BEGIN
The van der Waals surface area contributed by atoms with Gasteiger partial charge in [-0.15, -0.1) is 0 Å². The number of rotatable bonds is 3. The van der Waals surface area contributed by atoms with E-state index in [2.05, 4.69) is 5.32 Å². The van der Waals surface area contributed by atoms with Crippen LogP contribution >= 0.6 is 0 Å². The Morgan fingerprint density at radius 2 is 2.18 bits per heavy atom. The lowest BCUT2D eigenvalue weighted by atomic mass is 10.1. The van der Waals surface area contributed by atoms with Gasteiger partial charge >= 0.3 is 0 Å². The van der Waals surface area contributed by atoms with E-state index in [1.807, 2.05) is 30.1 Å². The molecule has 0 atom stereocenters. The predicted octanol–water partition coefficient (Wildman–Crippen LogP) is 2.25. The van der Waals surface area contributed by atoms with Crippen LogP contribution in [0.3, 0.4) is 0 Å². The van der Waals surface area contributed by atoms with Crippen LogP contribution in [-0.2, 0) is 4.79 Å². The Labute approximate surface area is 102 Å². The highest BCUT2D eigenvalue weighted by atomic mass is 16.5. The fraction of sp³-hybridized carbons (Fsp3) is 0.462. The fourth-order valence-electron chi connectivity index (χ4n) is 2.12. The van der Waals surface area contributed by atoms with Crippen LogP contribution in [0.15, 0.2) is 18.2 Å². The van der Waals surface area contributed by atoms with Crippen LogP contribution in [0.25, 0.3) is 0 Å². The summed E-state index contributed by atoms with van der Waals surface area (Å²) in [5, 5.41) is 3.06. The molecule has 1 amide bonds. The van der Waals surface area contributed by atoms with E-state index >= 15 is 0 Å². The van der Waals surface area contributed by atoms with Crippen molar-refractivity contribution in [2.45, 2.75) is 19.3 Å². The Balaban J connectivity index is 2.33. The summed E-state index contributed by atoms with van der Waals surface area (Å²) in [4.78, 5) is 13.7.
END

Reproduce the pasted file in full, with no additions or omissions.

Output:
The van der Waals surface area contributed by atoms with Gasteiger partial charge in [-0.15, -0.1) is 0 Å². The number of rotatable bonds is 3. The van der Waals surface area contributed by atoms with E-state index in [2.05, 4.69) is 5.32 Å². The van der Waals surface area contributed by atoms with Crippen LogP contribution >= 0.6 is 0 Å². The Morgan fingerprint density at radius 2 is 2.18 bits per heavy atom. The lowest BCUT2D eigenvalue weighted by atomic mass is 10.1. The van der Waals surface area contributed by atoms with Gasteiger partial charge >= 0.3 is 0 Å². The van der Waals surface area contributed by atoms with E-state index in [1.807, 2.05) is 30.1 Å². The molecule has 0 atom stereocenters. The predicted octanol–water partition coefficient (Wildman–Crippen LogP) is 2.25. The van der Waals surface area contributed by atoms with Crippen LogP contribution in [0.3, 0.4) is 0 Å². The van der Waals surface area contributed by atoms with Crippen LogP contribution in [-0.2, 0) is 4.79 Å². The Labute approximate surface area is 102 Å². The highest BCUT2D eigenvalue weighted by atomic mass is 16.5. The fraction of sp³-hybridized carbons (Fsp3) is 0.462. The fourth-order valence-electron chi connectivity index (χ4n) is 2.12. The van der Waals surface area contributed by atoms with Crippen LogP contribution in [0.15, 0.2) is 18.2 Å². The van der Waals surface area contributed by atoms with Crippen LogP contribution in [0.25, 0.3) is 0 Å². The summed E-state index contributed by atoms with van der Waals surface area (Å²) in [5, 5.41) is 3.06. The molecule has 1 amide bonds. The van der Waals surface area contributed by atoms with E-state index >= 15 is 0 Å². The van der Waals surface area contributed by atoms with Crippen molar-refractivity contribution in [2.45, 2.75) is 19.3 Å². The Balaban J connectivity index is 2.33. The summed E-state index contributed by atoms with van der Waals surface area (Å²) in [4.78, 5) is 13.7.